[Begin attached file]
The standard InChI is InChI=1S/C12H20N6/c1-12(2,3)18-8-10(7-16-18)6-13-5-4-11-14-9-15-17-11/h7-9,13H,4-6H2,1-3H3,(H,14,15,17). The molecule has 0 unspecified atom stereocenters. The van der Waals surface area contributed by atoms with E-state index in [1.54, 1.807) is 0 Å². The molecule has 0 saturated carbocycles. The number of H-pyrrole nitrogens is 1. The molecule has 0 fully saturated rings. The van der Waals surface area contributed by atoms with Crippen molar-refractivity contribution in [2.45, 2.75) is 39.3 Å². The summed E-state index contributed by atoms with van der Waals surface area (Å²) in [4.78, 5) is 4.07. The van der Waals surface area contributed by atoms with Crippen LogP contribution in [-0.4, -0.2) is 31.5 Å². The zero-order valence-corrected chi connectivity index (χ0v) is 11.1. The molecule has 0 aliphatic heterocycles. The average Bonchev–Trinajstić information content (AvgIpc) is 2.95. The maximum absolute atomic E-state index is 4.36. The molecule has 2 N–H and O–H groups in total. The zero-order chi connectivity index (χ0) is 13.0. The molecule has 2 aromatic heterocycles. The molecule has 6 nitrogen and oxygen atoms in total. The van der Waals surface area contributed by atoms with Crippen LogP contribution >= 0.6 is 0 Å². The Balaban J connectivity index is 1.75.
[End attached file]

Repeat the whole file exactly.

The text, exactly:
The standard InChI is InChI=1S/C12H20N6/c1-12(2,3)18-8-10(7-16-18)6-13-5-4-11-14-9-15-17-11/h7-9,13H,4-6H2,1-3H3,(H,14,15,17). The molecule has 0 unspecified atom stereocenters. The van der Waals surface area contributed by atoms with E-state index in [1.54, 1.807) is 0 Å². The molecule has 0 saturated carbocycles. The number of H-pyrrole nitrogens is 1. The molecule has 0 fully saturated rings. The van der Waals surface area contributed by atoms with Crippen molar-refractivity contribution in [2.45, 2.75) is 39.3 Å². The summed E-state index contributed by atoms with van der Waals surface area (Å²) in [4.78, 5) is 4.07. The van der Waals surface area contributed by atoms with Crippen LogP contribution in [-0.4, -0.2) is 31.5 Å². The zero-order valence-corrected chi connectivity index (χ0v) is 11.1. The molecule has 0 aliphatic heterocycles. The average Bonchev–Trinajstić information content (AvgIpc) is 2.95. The maximum absolute atomic E-state index is 4.36. The molecule has 2 N–H and O–H groups in total. The zero-order chi connectivity index (χ0) is 13.0. The molecule has 2 aromatic heterocycles. The molecule has 6 nitrogen and oxygen atoms in total. The van der Waals surface area contributed by atoms with Crippen LogP contribution >= 0.6 is 0 Å². The Balaban J connectivity index is 1.75.